Diving Into The ‘Check-Replacement Cycle’

As much as 80 percent of firms still rely on paper checks. Only 3 percent of firms meet demands for B2C payments. Fiserv VP of Digital Payments and Data Aggregation Paul Diegelman explains how companies can cross the Rubicon to digital, on-demand payments with the aid of technology — and start the check-replacement cycle.

Three percent of, well, anything is not a lot. It seems an especially low number when considering this stat: Only 3 percent of companies meet customer demands for instant business-to-consumer (B2C) payments.

How about a bigger number, though equally disquieting? As much as 80 percent of firms still rely on paper checks when it comes to making business-to-business (B2B) payments.

Demand is there, pent up, for greenfield opportunities to bring speed and digitization to payments across a range of use cases. As noted in the May Faster Payments Tracker, the global real-time payments market is expected to grow 30 percent between 2018 and 2025.

However, crossing the Rubicon from paper to instant payments involves a shift in corporate mindset — and getting there is no easy task. As Fiserv Vice President of Digital Payments and Data Aggregation Paul Diegelman told PYMNTS in a recent interview, there’s a natural hesitancy among executives who are used to sending paper to “dive right [into]” what he termed “the check-replacement cycle,” even if they know they want to make the transition. After all, he told PYMNTS, we all know how checks work, but, when moving into real-time payments, there can be a lot of confusion and choices to navigate.

Firms must know about the rails being used, whether sponsor banks might be needed, when money will be received and — to compound concerns — when the sender will know that the receiver has the funds in hand. He noted, too, that “if I am in a company that is processing checks, it is unlikely that I also have a faster payment regulatory compliance attorney. There’s a lot to learn to do it the first time around when embracing faster payments, and this slows people down.”

He said sandboxes and developer portals can allow tech teams at corporates to test APIs. There are also providers that offer techniques to help with cash-flow forecasting for treasury departments. After all, faster payments impact cash flow, too. Yet, by and large, a number of functions and sandboxes that need to be checked off when deciding to “go faster” with payments cannot be offloaded or packaged — and Diegelman said firms must hire the resources that give them the advice and guidance they want and need.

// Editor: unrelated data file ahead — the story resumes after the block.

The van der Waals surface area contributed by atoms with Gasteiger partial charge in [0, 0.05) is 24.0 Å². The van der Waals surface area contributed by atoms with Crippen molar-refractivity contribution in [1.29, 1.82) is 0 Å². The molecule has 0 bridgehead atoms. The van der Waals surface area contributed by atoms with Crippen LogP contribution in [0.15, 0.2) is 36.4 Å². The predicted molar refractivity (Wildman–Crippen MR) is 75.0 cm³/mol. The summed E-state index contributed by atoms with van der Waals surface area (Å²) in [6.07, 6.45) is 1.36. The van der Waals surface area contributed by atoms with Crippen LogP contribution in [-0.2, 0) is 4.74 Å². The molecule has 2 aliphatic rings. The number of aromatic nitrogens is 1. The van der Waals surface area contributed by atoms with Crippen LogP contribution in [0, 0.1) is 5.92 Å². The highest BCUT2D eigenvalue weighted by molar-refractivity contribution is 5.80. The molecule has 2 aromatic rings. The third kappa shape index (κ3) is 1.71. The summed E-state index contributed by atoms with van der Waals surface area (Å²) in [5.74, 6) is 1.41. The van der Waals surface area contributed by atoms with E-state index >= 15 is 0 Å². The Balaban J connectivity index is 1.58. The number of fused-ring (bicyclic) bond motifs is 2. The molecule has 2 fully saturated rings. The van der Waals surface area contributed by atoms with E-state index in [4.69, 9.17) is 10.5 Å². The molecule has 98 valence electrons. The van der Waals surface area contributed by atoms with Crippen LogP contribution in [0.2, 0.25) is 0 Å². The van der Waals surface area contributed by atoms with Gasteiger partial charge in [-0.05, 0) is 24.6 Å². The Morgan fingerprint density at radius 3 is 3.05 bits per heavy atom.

The Use Cases

Beyond the complexities inherent in replacing the check, Diegelman said that, at times, there’s a level of education that must take place between corporates and consumers when it comes to B2C payments. The educational outreach varies with demographics, as younger consumers are apt to have their phones in hand nearly all the time.

“They’re always looking for things to use their phone[s] for,” he told PYMNTS. “Receiving money and signing up to receive money [from company payouts] is something they’re naturally inclined to do.”

Beyond peer-to-peer (P2P) payments, where Zelle has taken root as people send money to family and friends (with $39 billion in volume logged in the first quarter), Diegelman said real estate is a vertical that is seeing increased adoption of P2P, especially with smaller landlords.

Why B2B Lags

When asked why B2B has lagged so much in moving away from checks, and toward more streamlined ways of paying suppliers and vendors, Diegelman said corporate accounts payable and receivable systems “work pretty well in a paper-check and paper-remittance model.” Beyond that, to digitize a B2B payments model, on the face of it, may not pique much executive interest. Most companies do not send a lot of checks, as measured in volume. An initial examination of the economic payoff in switching to digital may not vault such an undertaking to “the top 20 projects” on the corporate roadmap.

“Oftentimes, companies dedicate tech resources to new products or better serving their customers so that they can generate more revenue, and deepen their client relationships,” he said.

The Larger Picture

Stepping back from the granularities of B2C and B2B payments, though, the executive said the groundswell of faster payments is inexorable. He noted that, in the early part of the millennium, countries like South Korea and Iceland launched faster payment initiatives. As it stands now, roughly 40 countries have at least some sort of real-time payments initiative in the planning stages or in deployment. Elsewhere, and a bit closer to home, the Federal Reserve has been mulling a real-time payments system — and, of course, there’s the aforementioned Zelle, among other offerings already in the field. Separately, Visa Direct debuted in the U.K. in 2017.

“So, at this point, we’ve got more and more sovereign interests that are creating a foundation for [real time],” Diegelman told PYMNTS. “Now, [with] 40 countries, roughly 25 percent of all the countries in the world, … we’ve got a ways to go there still.”

Thus, the sovereign interests exist as a foundation for the rails.

Speaking of rails, there are certainly a lot of them. Diegelman said that “we are probably going to reach a point where [there are] too many rails,” and where confusion may reign 10 or 15 years from now — meaning the “arm wrestling” over which networks to use to split the dinner tab, digitally, will get worse before it gets better.

By and large, he noted, the trends are in place. The demographic shift will continue, and consumers who use their phones “as the center of their financial existence will continue to drive adoption, which will continue to provide the opportunity for more rails.” Diegelman added, “From a sovereign standpoint, most countries are interested in continuing this path, too.”